Image of a business owner going through succession planning.

8.30.16

Three Main Elements of Succession Planning by: Dave Gaino, CPA, MTax, PFS | Chairman Emeritus/Principal – Tax Dave Gaino head shot

Succession planning does much more than simply choose who’s going to take over when an owner retires. A good business succession plan involves plenty of preparation so that both you and your company are protected for the foreseeable future.

The succession planning process digs into everything from minor details to big decisions covering each of the three main elements:

  • Time
  • Economics
  • Psychology

Each element plays a critical role in preparing you and your business for the transfer of ownership. That way owners know the timeline, what’s it going to cost, and whether the right people are taking leadership of your business.

Succession Plan Timing

Succession planning should start right when an owner opens a new business. This doesn’t mean that owners need to start selecting potential successors after a week in business, but it does mean that owners should continuously build the foundation of their business before they retire.

A clear, well-documented succession plan can take 3 to 5 years to implement. People think of the ownership transfer stage when they hear about succession planning, but there are many preparatory tasks that need to be done to make sure all company and personal matters are in order. That way owners aren’t stuck waiting for years after you really wanted to retire.

If an owner has done fundamental planning all along, three years is plenty of time to enact a successful transfer of ownership. If an owner hasn’t built a strong house, then it’s best to start having conversations about succession planning long before any transfer of ownership.

Succession Plan Economics

A good succession plan lets outgoing owners clearly understand what they need to live comfortably after they retire. A succession plan includes an economic stress test to see if an owner is financially prepared for retirement. This includes financial models, tax ramifications, and other information that will provide a potential reality check to the original plan. The discovered information then allows an owner to make the proper adjustments so that he or she will be able to live the same lifestyle long into retirement.

Succession planning covers more than just an owner’s financial situation. The planning process also reviews what the compensation package should be for the incoming owner or owners and whether anything should be done about existing employees. New owners will want to be compensated properly. Succession planning works out a fair package to reward them for undertaking the stresses of ownership.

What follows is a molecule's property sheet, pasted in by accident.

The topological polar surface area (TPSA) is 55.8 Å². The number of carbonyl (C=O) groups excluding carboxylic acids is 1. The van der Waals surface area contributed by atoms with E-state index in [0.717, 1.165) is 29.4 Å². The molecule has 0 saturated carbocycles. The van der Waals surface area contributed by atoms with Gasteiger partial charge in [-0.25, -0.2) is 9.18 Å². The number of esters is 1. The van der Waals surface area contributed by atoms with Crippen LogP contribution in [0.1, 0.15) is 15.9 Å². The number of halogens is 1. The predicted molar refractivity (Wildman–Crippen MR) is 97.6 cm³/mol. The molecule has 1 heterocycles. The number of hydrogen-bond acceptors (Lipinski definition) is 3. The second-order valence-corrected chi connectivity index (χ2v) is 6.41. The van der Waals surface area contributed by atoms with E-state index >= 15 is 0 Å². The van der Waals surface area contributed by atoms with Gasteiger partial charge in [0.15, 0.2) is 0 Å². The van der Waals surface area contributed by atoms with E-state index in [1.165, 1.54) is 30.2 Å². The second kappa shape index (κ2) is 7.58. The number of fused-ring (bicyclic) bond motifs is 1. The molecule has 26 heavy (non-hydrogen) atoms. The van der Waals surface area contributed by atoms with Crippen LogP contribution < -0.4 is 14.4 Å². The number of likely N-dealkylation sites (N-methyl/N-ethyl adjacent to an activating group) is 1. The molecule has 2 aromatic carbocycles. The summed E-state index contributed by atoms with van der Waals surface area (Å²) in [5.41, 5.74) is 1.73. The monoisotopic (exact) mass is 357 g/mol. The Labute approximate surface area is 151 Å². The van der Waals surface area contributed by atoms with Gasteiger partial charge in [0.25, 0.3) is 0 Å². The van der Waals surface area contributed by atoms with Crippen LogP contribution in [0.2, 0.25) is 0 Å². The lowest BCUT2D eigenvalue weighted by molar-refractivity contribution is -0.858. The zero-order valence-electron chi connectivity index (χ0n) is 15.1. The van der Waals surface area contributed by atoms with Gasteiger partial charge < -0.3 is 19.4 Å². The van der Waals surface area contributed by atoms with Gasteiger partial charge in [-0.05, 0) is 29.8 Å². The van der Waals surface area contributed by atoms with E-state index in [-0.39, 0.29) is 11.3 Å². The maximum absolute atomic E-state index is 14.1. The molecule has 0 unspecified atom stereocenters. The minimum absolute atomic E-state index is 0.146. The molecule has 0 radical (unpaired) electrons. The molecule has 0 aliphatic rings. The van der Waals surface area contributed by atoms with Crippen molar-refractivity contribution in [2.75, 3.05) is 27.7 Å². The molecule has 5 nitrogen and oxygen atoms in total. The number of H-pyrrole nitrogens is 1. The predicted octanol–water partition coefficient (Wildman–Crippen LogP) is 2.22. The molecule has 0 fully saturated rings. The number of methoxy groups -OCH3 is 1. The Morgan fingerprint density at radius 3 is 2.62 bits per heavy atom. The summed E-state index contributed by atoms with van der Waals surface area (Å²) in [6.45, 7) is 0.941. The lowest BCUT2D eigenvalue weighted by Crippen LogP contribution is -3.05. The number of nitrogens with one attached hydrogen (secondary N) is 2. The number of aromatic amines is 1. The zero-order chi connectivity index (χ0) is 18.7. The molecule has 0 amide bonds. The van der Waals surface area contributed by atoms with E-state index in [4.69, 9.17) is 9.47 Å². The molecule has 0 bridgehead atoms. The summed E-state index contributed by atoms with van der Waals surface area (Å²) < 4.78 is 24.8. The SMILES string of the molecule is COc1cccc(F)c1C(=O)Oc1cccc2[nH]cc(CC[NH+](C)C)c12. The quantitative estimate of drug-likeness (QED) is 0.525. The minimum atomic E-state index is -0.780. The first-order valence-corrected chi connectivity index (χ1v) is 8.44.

When a new owner comes in, it might be time for some legacy issues to go. There may be employees on the payroll who happened to be at the right place at the right time. A thorough succession plan helps outgoing owners identify issues and either manage or eliminate them for the continued strength of the business.

Image of a business owner going through succession planning.

Succession Plan Psychology

There’s more to succession planning than financials and documents. The human aspect of succession planning is often overlooked and underappreciated. The evaluation of potential new owners is so critical to succession planning that Apple Growth Partners works with an industrial psychologist to make sure that you have the right people in place for the transfer of ownership.

For example, mistakes can be made when an owner assumes that a daughter or son is capable of taking over the company just because they’re related. In truth, they might not have the skills required for ownership. There’s also the possibility that they might not even want to take over the family business. An industrial psychologist can help uncover these issues or confirm if an owner’s son or daughter is actually capable of ownership.

The psychology of succession planning also applies to ownership candidates outside of family. It’s critical to have the right people in the right positions during a transfer of ownership. Owners don’t want to have their backs against the wall at 68 or 69 years old and find out that they have to start over or groom somebody else. These issues can be identified so that the right people can be put in place.

Developing the Right Succession Plan for Your Business

In a sense, succession planning is about asking critical questions at the right times. A succession plan helps business owners root out any issues and strengthen the business for long after they’re gone.

Succession planners are constantly driving the progress, checking in with people, and making sure they’ve done their part. This way a business can stay on a timeline that goes from the start to the finish line. If you want to prepare your business for the future, contact Apple Growth Partners today  about developing a succession plan roadmap for your business.

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